Simmons v. Lyons, 84-3302

CourtUnited States Courts of Appeals. United States Court of Appeals (5th Circuit)
Citation746 F.2d 265
Docket NumberNo. 84-3302,84-3302
Parties36 Fair Empl.Prac.Cas. 410, 35 Empl. Prac. Dec. P 34,769 Jean SIMMONS, et al., Plaintiff-Appellants, v. Robert LYONS, Individually and as Sheriff of Washington Parish, Defendant-Appellee.
Decision Date12 November 1984

Richard A. Schwartz, Simpson & Schwartz, Amite, La., Ronald Penton, Bogalusa, La., for plaintiff-appellants.

Reuter & Reuter, Normand F. Pizza, New Orleans, La., for defendant-appellee.

Appeal from the United States District Court for the Eastern District of Louisiana.

Before RUBIN, RANDALL, and TATE, Circuit Judges.

TATE, Circuit Judge:

The plaintiffs, ten deputies or employees of a defeated sheriff, sue the successor sheriff for the latter's failure to re-appoint them when the new sheriff's term commenced. The plaintiffs' suit, grounded on 42 U.S.C. Sec. 1983, alleges that, in violation of their First Amendment rights, they were denied re-appointment because of their political support of the predecessor sheriff. The two female plaintiffs additionally allege that they were denied equal employment opportunity because of gender discrimination, in violation of Title VII of the Civil Rights Act of 1964, 42 U.S.C. Sec. 2000e et seq.

The plaintiffs suit was dismissed by summary judgment. They appeal, urging that disputed issues of material fact preclude summary judgment. Finding that, under the uncontradicted factual showing and McBee v. Jim Hogg County, Texas, 730 F.2d 1009 (5th Cir.1984), the new sheriff's failure to reappoint the plaintiffs was not founded on their political activities or expression, we affirm the dismissal of the Sec. 1983 civil rights suit. However, finding that disputed issues of sexual harassment preclude summary judgment as to the Title VII claim of the two female plaintiffs, we reverse and remand as to this claim.

The skeletal facts revealed by the pleadings and factual showings are these: The ten plaintiffs had been appointed or employed by the (then) incumbent Washington Parish Sheriff Willie J. Blair, and they actively supported him in his unsuccessful campaign for re-election ending in late 1979. Sheriff Blair was defeated by Robert Lyons, the defendant in this action. When Sheriff Lyons took office on June 1 1980, he did not re-appoint any of the ten plaintiffs to his staff.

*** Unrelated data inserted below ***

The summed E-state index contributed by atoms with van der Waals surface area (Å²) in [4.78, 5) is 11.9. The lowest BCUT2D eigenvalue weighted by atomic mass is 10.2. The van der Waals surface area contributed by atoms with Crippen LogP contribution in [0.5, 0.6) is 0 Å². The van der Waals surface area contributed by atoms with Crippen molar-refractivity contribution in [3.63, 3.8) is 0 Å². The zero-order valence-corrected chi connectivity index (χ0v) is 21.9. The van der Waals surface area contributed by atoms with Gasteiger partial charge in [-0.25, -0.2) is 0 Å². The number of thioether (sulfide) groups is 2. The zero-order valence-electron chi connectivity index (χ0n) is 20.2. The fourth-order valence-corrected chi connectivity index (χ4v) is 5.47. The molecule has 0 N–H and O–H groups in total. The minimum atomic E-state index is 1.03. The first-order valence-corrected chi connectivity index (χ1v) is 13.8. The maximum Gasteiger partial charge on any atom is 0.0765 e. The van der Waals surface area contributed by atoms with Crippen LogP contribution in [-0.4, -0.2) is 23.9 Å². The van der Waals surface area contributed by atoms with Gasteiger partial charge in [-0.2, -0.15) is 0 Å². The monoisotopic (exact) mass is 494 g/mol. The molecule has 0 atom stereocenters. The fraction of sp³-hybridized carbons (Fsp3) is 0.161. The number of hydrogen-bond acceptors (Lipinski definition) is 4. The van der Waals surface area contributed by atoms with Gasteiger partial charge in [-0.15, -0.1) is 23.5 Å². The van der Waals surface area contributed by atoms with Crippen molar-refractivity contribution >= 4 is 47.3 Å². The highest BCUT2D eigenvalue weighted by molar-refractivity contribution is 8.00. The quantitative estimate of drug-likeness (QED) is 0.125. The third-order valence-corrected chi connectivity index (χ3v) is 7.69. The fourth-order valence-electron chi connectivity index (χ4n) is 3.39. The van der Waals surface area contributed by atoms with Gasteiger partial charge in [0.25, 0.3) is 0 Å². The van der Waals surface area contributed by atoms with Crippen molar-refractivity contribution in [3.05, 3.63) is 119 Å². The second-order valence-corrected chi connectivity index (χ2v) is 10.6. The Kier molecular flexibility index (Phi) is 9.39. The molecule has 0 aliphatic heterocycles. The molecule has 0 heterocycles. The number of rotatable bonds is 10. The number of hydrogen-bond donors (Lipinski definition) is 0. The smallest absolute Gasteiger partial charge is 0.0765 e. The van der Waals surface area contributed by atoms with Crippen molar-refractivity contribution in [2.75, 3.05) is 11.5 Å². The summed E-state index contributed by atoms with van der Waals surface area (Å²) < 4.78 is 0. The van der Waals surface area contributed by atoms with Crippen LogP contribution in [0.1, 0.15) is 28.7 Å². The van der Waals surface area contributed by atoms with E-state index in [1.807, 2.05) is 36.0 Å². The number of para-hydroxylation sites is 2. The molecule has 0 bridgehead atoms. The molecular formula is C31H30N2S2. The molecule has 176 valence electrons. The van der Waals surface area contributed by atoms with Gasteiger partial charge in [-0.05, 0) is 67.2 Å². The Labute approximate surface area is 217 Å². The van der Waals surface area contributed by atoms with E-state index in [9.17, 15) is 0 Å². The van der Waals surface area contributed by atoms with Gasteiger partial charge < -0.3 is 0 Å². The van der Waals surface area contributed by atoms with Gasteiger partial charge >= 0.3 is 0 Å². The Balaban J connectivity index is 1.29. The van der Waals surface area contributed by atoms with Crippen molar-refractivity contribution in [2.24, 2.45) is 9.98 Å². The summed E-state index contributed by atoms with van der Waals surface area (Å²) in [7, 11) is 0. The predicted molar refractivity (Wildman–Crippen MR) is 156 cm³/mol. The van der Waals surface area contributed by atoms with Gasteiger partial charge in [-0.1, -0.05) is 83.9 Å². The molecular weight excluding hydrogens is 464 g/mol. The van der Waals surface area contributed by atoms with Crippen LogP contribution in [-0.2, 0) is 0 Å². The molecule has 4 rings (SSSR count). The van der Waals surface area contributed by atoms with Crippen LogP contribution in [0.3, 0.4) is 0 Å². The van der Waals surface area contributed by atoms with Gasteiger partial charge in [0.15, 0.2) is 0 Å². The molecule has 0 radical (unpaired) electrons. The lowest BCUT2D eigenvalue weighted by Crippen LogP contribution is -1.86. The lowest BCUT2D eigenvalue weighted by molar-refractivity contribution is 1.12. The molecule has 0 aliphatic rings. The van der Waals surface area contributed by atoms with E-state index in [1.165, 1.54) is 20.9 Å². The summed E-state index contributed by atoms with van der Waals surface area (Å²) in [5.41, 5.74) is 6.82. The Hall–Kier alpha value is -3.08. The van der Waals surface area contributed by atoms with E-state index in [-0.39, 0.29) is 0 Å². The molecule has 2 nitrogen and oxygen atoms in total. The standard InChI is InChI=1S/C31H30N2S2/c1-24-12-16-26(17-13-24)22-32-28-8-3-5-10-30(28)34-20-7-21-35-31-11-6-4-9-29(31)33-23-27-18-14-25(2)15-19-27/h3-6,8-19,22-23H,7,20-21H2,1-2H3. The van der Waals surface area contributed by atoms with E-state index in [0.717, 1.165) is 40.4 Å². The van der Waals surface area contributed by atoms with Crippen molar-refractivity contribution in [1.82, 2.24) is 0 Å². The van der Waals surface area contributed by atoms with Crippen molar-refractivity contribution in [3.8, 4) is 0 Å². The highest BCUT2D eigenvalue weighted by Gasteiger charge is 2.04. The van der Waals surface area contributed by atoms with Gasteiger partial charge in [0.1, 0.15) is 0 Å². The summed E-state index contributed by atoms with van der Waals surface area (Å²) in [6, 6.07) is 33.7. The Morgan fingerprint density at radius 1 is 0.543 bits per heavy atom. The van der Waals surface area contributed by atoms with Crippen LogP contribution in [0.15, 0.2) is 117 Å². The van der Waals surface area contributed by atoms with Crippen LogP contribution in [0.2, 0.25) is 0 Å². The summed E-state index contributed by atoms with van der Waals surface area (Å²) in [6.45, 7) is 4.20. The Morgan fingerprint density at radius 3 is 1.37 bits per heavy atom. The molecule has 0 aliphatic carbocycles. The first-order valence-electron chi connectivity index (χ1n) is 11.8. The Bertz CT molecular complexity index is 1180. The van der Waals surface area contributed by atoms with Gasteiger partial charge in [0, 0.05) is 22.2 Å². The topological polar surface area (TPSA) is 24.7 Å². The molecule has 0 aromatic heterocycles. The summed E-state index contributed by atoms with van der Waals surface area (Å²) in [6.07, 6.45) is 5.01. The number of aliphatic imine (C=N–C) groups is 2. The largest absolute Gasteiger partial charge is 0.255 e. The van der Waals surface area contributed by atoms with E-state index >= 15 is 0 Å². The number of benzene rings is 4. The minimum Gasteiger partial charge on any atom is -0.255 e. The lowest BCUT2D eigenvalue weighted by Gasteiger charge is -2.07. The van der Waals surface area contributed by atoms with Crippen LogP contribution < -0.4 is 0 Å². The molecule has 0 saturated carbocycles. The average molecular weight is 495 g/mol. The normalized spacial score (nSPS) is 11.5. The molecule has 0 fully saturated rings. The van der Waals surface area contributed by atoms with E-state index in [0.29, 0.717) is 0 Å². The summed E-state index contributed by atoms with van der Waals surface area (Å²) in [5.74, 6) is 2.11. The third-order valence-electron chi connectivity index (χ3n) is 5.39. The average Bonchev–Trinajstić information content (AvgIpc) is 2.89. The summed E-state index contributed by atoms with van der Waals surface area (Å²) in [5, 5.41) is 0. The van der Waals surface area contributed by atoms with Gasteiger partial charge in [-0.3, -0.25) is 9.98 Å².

(1) The Sec. 1983 Action

The plaintiffs contend that Lyons' failure to reappoint them was based upon their exercise of their First and Fourteenth Amendment rights, in that the failure to do so was based upon their political support and expression of their beliefs in favor of Lyons' electoral opponent, the defeated sheriff. On the basis of affidavits submitted both by them and by Lyons, and of certain documentary exhibits (employment applications) produced by Lyons in response to a request therefor, the district court granted the defendant Lyons' motion for summary judgment and dismissed the plaintiffs' Sec. 1983 action.

A grant of summary judgment is appropriate only where it appears from the pleadings, depositions, admission, answers to interrogatories, and affidavits--considered in the light most favorable to the opposing party--that there is "no genuine issue as to any material fact and that the moving party is entitled to judgment as a matter of law." Williams v. Shell Oil Company, 677 F.2d 506, 509 (5th Cir.), cert. denied, 459 U.S. 1087, 103 S.Ct. 570, 74 L.Ed.2d 933 (1982), quoting, Fed.R.Civ.P. 56(c). Any doubt as to the existence of a material fact is to be resolved against the moving party. Id.; Murphy v. Georgia-Pacific Corporation, 628 F.2d 862, 866 (5th Cir.1980).

We agree with the district court that the defendant Lyons met this heavy burden upon a movant for summary judgment and that, therefore, the plaintiffs' Sec. 1983 action was properly dismissed.

In support of his motion for summary judgment, the defendant Lyons averred by his two affidavits:

When he took office on July 1, 1980, none of the plaintiffs was employed by the sheriff's office. 1 He considered for employment only those persons who submitted applications for employment, and he made his appointments on the basis of the review of those applications. Eight of the plaintiffs had never applied or even contacted Lyons for appointment, and none of them were told by Lyons that he would not hire them and that they should not submit an application, nor had he told anyone else that he would not hire them or that they should not submit an application. Another of the plaintiffs (Crain) contacted Lyons, and Lyons told him that his chances of getting a job were slim, but that it was possible, and that he should submit an application; this plaintiff likewise failed to submit an application, and therefore he was not considered for appointment. The tenth plaintiff (Miller) did apply, but was not hired, on the basis of comments of people in the area and from personal knowledge, because Lyons thought he was not suitable for the job. 2